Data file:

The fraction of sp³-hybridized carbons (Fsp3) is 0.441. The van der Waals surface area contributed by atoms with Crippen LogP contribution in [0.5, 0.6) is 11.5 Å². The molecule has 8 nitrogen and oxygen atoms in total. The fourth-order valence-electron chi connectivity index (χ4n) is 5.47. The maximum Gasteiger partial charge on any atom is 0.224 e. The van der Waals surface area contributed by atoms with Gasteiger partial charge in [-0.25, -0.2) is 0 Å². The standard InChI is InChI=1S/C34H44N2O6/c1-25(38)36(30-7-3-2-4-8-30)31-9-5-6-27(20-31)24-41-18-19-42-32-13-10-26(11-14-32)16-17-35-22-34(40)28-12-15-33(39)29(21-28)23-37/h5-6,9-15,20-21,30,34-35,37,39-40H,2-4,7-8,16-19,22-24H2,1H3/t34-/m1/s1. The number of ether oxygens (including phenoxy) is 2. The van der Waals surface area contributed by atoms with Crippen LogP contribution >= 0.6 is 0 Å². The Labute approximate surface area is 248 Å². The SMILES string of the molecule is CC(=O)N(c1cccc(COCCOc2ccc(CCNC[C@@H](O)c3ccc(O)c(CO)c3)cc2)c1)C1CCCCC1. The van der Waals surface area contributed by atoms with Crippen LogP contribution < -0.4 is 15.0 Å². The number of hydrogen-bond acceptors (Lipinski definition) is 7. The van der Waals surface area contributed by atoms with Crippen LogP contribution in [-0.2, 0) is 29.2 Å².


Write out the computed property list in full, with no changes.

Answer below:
The fraction of sp³-hybridized carbons (Fsp3) is 0.441. The van der Waals surface area contributed by atoms with Crippen LogP contribution in [0.5, 0.6) is 11.5 Å². The molecule has 8 nitrogen and oxygen atoms in total. The fourth-order valence-electron chi connectivity index (χ4n) is 5.47. The maximum Gasteiger partial charge on any atom is 0.224 e. The van der Waals surface area contributed by atoms with Gasteiger partial charge in [-0.25, -0.2) is 0 Å². The standard InChI is InChI=1S/C34H44N2O6/c1-25(38)36(30-7-3-2-4-8-30)31-9-5-6-27(20-31)24-41-18-19-42-32-13-10-26(11-14-32)16-17-35-22-34(40)28-12-15-33(39)29(21-28)23-37/h5-6,9-15,20-21,30,34-35,37,39-40H,2-4,7-8,16-19,22-24H2,1H3/t34-/m1/s1. The number of ether oxygens (including phenoxy) is 2. The van der Waals surface area contributed by atoms with Crippen LogP contribution >= 0.6 is 0 Å². The Labute approximate surface area is 248 Å². The SMILES string of the molecule is CC(=O)N(c1cccc(COCCOc2ccc(CCNC[C@@H](O)c3ccc(O)c(CO)c3)cc2)c1)C1CCCCC1. The van der Waals surface area contributed by atoms with Crippen LogP contribution < -0.4 is 15.0 Å². The number of hydrogen-bond acceptors (Lipinski definition) is 7. The van der Waals surface area contributed by atoms with Crippen LogP contribution in [-0.2, 0) is 29.2 Å².